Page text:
Roger Ebert is depressed about Mitt Romney

In a blog post, the noted film critic wonders:

After reversing himself on the central issues of the campaign, Romney’s standing went up in the polls. How? Why? Were the members of the electorate paying absolutely no attention to the campaign? Were they responding only to the general opinion that Romney “won” the debate? Is winning, in the pro football truism, now the only thing?

Something that puzzled me is that there were no howls of protest from the Right. Romney now presented himself as the advocate of positions hated by the Right, and there wasn’t a squeak of protest from the conservatives who have been excoriating Obama on the same issues. Did they all reach a common consensus that if it was necessary for Romney to lie, then let him lie? The Right has been advising him for months to be true to conservative issues. That wasn’t working. Now he was being true to liberal issues.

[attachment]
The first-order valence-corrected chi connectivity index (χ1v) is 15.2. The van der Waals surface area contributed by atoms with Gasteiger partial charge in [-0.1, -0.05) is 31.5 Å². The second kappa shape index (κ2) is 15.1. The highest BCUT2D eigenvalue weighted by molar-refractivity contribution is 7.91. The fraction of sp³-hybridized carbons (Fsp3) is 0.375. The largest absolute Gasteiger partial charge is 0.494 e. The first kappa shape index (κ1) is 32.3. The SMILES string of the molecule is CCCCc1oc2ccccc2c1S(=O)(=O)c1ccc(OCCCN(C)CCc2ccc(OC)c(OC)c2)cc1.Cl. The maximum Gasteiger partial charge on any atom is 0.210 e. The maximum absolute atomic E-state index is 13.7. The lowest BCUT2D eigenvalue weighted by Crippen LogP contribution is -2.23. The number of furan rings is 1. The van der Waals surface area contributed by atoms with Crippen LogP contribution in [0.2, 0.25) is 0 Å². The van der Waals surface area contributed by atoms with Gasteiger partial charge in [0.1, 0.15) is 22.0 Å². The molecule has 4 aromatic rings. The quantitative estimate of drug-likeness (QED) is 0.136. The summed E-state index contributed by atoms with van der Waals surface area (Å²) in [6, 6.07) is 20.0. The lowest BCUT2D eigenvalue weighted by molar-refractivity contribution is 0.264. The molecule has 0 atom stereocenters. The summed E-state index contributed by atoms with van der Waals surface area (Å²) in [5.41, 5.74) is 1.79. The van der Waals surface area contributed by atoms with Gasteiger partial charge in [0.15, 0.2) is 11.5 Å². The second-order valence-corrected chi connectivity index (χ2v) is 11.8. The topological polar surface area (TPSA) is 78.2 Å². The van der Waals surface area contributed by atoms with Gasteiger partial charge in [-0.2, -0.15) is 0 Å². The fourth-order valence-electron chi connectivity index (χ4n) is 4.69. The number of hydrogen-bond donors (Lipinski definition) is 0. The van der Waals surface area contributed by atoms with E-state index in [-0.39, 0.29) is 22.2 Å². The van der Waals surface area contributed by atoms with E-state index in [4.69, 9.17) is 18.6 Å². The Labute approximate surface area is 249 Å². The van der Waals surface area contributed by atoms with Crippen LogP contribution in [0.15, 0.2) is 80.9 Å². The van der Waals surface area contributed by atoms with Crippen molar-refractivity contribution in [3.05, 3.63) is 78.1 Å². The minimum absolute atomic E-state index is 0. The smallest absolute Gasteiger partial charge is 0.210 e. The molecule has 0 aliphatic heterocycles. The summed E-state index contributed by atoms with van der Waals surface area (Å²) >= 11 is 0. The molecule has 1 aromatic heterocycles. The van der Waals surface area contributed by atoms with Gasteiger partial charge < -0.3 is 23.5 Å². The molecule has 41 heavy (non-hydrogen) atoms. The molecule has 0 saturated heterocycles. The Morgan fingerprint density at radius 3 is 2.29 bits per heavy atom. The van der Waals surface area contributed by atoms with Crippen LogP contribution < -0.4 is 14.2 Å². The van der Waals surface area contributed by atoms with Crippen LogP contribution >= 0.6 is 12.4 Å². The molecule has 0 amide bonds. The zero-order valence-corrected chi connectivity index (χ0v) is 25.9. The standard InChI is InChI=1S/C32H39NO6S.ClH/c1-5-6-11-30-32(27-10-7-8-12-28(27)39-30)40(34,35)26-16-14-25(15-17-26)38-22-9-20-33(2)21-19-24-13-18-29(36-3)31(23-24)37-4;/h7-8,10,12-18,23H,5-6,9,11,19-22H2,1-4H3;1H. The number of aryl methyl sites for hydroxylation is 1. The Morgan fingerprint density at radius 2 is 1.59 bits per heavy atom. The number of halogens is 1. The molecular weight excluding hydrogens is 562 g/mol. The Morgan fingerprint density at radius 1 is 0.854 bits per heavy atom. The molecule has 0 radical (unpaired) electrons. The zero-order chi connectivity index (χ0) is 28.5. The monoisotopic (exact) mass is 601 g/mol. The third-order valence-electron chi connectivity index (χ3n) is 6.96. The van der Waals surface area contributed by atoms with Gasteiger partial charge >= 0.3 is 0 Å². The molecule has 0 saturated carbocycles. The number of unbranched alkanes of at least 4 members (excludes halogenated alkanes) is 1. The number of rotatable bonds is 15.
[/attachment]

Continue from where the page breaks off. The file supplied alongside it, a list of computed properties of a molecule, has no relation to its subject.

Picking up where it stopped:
The silence from the Right reminded me of another deafening quiet when there should have been a response recently. On the infamous tape of Romney addressing a room filled with his millionaire and billionaire backers, he essentially wrote off 47% of the American electorate. But not long after, in an interview on Fox News, Romney rolled that back, saying “I said something that’s just completely wrong.”

The rich men in that room presumably pledged a fortune to the Romney campaign chest. Were any of them offended that Romney no longer agreed with what he told them? We haven’t heard from them.

Obama continues in the Presidential campaign in possession of his own lifelong principles. Romney now seeks the luxury of running on both his principles–and Obama’s. What depresses me is that the polls suggest the electorate isn’t alert enough to realize that. What allows me hope is that, given a little time, I trust the American people will figure this one out.

I’m not so sure. Sometimes I wonder if, to be a pundit or a public figure in the United States, it is a prerequisite to express platitudes assuring the world of the inherent wisdom of the average American voter. I mean, hasn’t Ebert lived here long enough to know better?

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